II. Save others from the fire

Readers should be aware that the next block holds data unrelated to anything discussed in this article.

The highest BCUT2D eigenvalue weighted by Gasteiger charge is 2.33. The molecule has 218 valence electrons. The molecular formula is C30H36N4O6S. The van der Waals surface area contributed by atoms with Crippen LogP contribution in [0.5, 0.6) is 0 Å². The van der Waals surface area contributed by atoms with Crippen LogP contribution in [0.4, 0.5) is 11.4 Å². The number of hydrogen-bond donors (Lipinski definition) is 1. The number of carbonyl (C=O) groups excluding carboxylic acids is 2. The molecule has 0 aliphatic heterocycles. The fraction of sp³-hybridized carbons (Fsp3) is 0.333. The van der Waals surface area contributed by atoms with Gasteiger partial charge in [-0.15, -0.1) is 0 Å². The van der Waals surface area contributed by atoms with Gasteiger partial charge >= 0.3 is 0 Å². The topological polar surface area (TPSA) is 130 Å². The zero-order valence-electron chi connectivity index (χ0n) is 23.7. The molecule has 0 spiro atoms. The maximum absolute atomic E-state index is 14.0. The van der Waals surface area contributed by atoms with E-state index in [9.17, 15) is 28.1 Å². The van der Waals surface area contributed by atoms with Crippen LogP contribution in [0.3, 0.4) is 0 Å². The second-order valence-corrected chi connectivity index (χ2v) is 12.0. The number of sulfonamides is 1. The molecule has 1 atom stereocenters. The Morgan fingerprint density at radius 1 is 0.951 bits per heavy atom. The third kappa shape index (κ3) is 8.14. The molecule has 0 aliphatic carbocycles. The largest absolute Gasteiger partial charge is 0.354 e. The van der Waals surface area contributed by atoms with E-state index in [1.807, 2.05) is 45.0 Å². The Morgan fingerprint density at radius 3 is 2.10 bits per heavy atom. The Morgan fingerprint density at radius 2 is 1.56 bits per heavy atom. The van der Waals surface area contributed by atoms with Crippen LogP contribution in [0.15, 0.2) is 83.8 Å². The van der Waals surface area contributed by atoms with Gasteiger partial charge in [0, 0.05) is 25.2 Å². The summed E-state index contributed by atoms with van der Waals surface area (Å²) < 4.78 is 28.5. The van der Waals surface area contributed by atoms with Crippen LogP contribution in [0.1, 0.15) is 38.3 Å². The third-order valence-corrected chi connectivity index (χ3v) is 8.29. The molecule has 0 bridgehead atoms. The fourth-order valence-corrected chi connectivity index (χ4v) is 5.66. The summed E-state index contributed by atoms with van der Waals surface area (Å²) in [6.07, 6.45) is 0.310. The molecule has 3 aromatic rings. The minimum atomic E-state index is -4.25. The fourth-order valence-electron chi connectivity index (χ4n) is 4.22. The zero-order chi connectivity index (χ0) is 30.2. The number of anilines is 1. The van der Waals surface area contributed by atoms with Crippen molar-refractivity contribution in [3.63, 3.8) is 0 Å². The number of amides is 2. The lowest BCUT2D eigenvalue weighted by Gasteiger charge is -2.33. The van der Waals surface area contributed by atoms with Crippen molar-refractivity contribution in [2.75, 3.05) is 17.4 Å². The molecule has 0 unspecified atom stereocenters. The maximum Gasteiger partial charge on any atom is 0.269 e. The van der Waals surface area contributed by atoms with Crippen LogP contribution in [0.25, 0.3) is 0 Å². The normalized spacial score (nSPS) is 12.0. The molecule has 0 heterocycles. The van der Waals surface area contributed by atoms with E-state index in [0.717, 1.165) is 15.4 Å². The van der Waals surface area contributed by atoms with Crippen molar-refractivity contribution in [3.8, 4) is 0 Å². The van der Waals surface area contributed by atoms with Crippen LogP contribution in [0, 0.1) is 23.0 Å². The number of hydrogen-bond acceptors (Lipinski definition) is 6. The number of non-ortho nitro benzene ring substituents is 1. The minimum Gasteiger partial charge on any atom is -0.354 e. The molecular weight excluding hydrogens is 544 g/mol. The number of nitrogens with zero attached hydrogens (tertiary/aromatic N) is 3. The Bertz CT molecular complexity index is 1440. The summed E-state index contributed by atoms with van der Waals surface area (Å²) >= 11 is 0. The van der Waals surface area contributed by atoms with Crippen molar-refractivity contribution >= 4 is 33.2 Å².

The second category that Jude mentions is that we should save others from the fire. Now in Jude and throughout the bible, the fire is eternal judgment. Jude used this reference in verse seven when he refers to the citizens of Sodom and Gomorrah who served as an example by undergoing a punishment of eternal fire. The image is quite a vivid one of someone in the or near the fire and we are to snatch them out of the fire. It is used of a wolf coming and snatching a sheep (John 10:12). Or when the religious leaders ought to be able to snatch Jesus away (John 6:15). To some we might need to sit down with them and as we show them mercy, we do so answering their questions that they have as they wrestle with doubt. While. On the other hand, we need to be very clear that this is what awaits you. There is more of a connection to the story of Sodom and Gomorrah than just the connection to the fire of punishment. If we remember the story of Sodom Gomorrah is more than just God’s wrath poured out but also God’s grace to save at least one believer, righteous Lot (2 Pet 2:7). We see in this story that God sends two angles to be able to rescue Lot and his family. Now we need to understand that six people are mentioned that are specially called out to be saved from this fire; Lot, his wife, his two daughters, and his sons-in-law.